San Diego County Grand Jury Recommends Improvements To Police Review Board
A San Diego County Grand Jury report released Monday offers several recommendations to improve the city of San Diego's Community Review Board on Police Practices, which evaluates public complaints about local police officers.
The 23-seat board was created in 1989 via a ballot initiative to review complaints and offer policy and procedure recommendations. It cannot mandate action.
The grand jury's report was spurred by a citizen complaint that the board is understaffed and unable to exhibit proper oversight of the San Diego Police Department. Overall, the grand jury did find that many "do not consider the CRB as currently constituted to be independent from SDPD and do not believe the CRB reports reach fair and unbiased conclusions."
The Grand Jury recommends that the San Diego Mayor and City Council consider:
— Taking steps to bring forward the rules and regulations necessary to implement Measure G for approval within three months. The rules and regulations should provide solutions to the following deficiencies:
— a. The need for the CRB to have the ability and authority to track all complaints.
— b. The inability of the CRB and the SDPD IA to jointly categorize all complaints.
— c. The inability of the CRB to review all SDPD IA investigations of complaints whether the complaints were submitted to the SDPD or to the CRB.
— d. The need to clarify if the CRB has the authority to determine who may attend closed sessions other than the members of the board.
— e. The lack of required CRB periodic reports on all cases, or at least a summary of all cases, for review to the Mayor and City Council.
— Consider proposing an amendment to the City Charter to give the CRB Subpoena power, the authority to perform independent investigations of citizen complaints, independent investigators, and the authority to report directly to the Mayor and City Council.
— Taking action to begin filling CRB Appointed Member and Prospective Member vacancies immediately.
City officials have 90 days to comment on the grand jury report. City spokeswoman Alma Rife said they won't address findings before then.
Currently, the board is only referred cases already investigated by SDPD Internal Affairs, which doesn't investigate all officer-related complaints made by the public. Not receiving all complaints made to the department hinders the board's oversight role, the grand jury found.
"The CRB does not participate in the categorization of complaints submitted to the SDPD. Consequently, the CRB cannot be certain that it sees all complaints that may be relevant to its advisory responsibilities, and cannot determine whether any have been misclassified," the report says.
The grand jury also found that city staff have failed to implement Measure G, a 2016 voter-approved initiative that requires the board to review all in-custody deaths and officer-related shootings.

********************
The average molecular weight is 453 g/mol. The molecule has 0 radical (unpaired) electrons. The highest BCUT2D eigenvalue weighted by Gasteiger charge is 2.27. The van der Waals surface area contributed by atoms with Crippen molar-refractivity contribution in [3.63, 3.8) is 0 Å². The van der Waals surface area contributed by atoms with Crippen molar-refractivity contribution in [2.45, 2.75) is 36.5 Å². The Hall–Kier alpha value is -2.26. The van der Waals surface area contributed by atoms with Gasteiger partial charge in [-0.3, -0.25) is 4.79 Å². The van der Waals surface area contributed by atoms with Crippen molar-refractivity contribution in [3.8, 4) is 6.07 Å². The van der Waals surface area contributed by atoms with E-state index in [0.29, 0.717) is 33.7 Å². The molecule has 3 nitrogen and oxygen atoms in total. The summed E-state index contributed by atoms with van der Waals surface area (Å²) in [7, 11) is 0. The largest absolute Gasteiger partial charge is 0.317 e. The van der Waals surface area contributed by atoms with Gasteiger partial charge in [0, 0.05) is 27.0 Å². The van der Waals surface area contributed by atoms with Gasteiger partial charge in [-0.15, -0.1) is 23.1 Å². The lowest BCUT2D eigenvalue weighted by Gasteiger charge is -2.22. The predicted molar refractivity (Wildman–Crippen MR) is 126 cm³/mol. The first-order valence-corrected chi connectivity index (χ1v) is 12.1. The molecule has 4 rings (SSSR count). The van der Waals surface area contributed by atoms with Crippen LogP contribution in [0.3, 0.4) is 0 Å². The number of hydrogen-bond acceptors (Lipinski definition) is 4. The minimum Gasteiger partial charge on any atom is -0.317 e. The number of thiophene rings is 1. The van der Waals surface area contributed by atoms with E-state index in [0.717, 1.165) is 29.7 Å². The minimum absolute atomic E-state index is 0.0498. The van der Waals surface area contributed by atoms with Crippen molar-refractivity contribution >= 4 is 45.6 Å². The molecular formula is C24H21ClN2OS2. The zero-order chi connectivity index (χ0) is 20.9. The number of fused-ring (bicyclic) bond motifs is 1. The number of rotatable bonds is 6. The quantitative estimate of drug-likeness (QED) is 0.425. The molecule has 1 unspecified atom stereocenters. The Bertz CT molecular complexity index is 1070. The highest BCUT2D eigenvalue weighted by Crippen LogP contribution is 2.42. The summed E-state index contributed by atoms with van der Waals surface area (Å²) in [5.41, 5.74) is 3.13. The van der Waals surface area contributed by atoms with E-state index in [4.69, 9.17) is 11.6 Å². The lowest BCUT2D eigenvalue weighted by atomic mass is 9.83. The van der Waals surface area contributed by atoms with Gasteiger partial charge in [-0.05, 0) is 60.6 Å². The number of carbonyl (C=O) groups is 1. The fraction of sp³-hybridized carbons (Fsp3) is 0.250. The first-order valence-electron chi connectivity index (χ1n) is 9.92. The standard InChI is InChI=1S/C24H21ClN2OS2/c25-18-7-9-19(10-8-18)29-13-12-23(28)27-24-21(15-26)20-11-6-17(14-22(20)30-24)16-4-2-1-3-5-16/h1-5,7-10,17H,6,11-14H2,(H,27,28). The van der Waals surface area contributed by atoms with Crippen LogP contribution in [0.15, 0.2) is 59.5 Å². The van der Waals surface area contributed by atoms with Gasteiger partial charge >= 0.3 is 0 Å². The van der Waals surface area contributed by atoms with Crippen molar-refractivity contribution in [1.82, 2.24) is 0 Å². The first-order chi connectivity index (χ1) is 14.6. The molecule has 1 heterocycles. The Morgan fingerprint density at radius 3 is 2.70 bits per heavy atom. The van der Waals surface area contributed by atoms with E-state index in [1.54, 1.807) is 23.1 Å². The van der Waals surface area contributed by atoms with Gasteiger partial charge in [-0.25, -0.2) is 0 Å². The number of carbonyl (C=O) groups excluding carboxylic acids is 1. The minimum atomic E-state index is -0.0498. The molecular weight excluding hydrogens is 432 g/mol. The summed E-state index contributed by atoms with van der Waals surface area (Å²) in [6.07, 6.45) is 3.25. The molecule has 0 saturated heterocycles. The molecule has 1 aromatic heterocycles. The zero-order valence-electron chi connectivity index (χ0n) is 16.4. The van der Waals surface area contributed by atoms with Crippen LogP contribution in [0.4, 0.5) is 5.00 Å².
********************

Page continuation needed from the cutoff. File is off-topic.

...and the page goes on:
The grand jury recommended city staff implement Measure G within three months and allow the board to track all SDPD complaints.
The panel also advocated for the board to receive additional complaint evaluation tools.
Currently, the board only reviews completed SDPD investigations of complaints against the department. The grand jury asked city staff to consider providing the board subpoena power to complete its own investigations in order to create greater independence from SDPD conclusions.
Women Occupy San Diego advocated for similar recommendations during a ballot initiative proposal to the San Diego City Council's Rules Committee in April.
The grand jury report additionally called for the appointment of more board members.
City officials who oversee the board decided, following a 2016 code amendment, that additional legislation is required to establish the authority to appoint to the board, which has 15 members. No appointments have been made since December 2016, according to the grand jury, which found there's no legal basis for halting appointments and that more board members are needed.
"This reduced membership has negatively impacted its operation. Limited membership reduces the number of members available to conduct reviews of police investigations of citizens' complaints and makes it more difficult for the CRB to muster the 10 members needed to vote for approval or disapproval of a case review as required by the bylaws," the report said.
In another section of its report, the grand jury recommended the board have formal authority to exclude SDPD personnel from closed-session complaint reviews. Officers often attend sessions to answer questions, and typically leave when asked, but they do so "without fully acknowledging that the CRB has the right to exclude SDPD personnel from its closed sessions."
"The presence of SDPD officers during closed CRB deliberations compromises the CRB's independence and has intimidated some of its members," the report said.
Finally, the report recommended that the board consult with the mayor's office and City Council on findings more regularly in order to comply with city code.
The grand jury found board members typically discuss complaint reviews with SDPD personnel, while only referring to city staff when a compromise over policy recommendations cannot be reached.
"The CRB does not adequately fulfill its responsibility to advise the mayor and the City Council under the current reporting practices," the report said.